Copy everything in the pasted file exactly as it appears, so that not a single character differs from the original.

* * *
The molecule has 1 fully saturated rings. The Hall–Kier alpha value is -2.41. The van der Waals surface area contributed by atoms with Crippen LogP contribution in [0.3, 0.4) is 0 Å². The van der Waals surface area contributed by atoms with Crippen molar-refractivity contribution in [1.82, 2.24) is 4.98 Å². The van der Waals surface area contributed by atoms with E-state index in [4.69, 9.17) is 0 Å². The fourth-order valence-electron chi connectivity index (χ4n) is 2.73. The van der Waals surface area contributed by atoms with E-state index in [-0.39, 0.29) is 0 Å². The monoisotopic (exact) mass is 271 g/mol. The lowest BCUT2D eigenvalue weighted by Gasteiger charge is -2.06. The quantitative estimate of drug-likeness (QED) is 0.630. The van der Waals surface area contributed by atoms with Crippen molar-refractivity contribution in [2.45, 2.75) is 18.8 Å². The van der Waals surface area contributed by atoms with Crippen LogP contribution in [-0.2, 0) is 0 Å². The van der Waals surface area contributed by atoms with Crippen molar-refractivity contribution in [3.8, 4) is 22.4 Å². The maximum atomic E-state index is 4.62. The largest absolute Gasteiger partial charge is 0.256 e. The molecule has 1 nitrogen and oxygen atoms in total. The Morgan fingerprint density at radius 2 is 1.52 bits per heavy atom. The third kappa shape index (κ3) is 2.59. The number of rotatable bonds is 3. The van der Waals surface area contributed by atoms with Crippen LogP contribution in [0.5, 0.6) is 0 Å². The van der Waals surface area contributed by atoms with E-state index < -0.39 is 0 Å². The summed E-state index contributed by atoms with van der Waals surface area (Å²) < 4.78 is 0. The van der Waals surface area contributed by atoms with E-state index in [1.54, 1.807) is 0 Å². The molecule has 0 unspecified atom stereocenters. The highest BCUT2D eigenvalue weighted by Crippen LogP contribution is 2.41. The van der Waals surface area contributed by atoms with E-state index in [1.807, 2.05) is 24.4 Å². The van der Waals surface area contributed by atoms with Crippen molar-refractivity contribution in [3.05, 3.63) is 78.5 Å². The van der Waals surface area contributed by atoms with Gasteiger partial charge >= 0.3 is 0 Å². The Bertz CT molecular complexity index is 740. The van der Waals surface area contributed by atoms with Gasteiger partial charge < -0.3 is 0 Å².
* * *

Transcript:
The molecule has 1 fully saturated rings. The Hall–Kier alpha value is -2.41. The van der Waals surface area contributed by atoms with Crippen LogP contribution in [0.3, 0.4) is 0 Å². The van der Waals surface area contributed by atoms with Crippen molar-refractivity contribution in [1.82, 2.24) is 4.98 Å². The van der Waals surface area contributed by atoms with E-state index in [4.69, 9.17) is 0 Å². The fourth-order valence-electron chi connectivity index (χ4n) is 2.73. The van der Waals surface area contributed by atoms with E-state index in [-0.39, 0.29) is 0 Å². The monoisotopic (exact) mass is 271 g/mol. The lowest BCUT2D eigenvalue weighted by Gasteiger charge is -2.06. The quantitative estimate of drug-likeness (QED) is 0.630. The van der Waals surface area contributed by atoms with Crippen molar-refractivity contribution in [2.45, 2.75) is 18.8 Å². The van der Waals surface area contributed by atoms with Crippen LogP contribution in [-0.2, 0) is 0 Å². The van der Waals surface area contributed by atoms with Crippen molar-refractivity contribution in [3.8, 4) is 22.4 Å². The maximum atomic E-state index is 4.62. The largest absolute Gasteiger partial charge is 0.256 e. The molecule has 1 nitrogen and oxygen atoms in total. The Morgan fingerprint density at radius 2 is 1.52 bits per heavy atom. The third kappa shape index (κ3) is 2.59. The number of rotatable bonds is 3. The van der Waals surface area contributed by atoms with Crippen LogP contribution in [0.5, 0.6) is 0 Å². The van der Waals surface area contributed by atoms with E-state index < -0.39 is 0 Å². The summed E-state index contributed by atoms with van der Waals surface area (Å²) < 4.78 is 0. The van der Waals surface area contributed by atoms with E-state index in [1.54, 1.807) is 0 Å². The molecule has 0 unspecified atom stereocenters. The highest BCUT2D eigenvalue weighted by Crippen LogP contribution is 2.41. The van der Waals surface area contributed by atoms with E-state index in [1.807, 2.05) is 24.4 Å². The van der Waals surface area contributed by atoms with Crippen molar-refractivity contribution in [3.05, 3.63) is 78.5 Å². The van der Waals surface area contributed by atoms with Gasteiger partial charge >= 0.3 is 0 Å². The Bertz CT molecular complexity index is 740. The van der Waals surface area contributed by atoms with Gasteiger partial charge < -0.3 is 0 Å².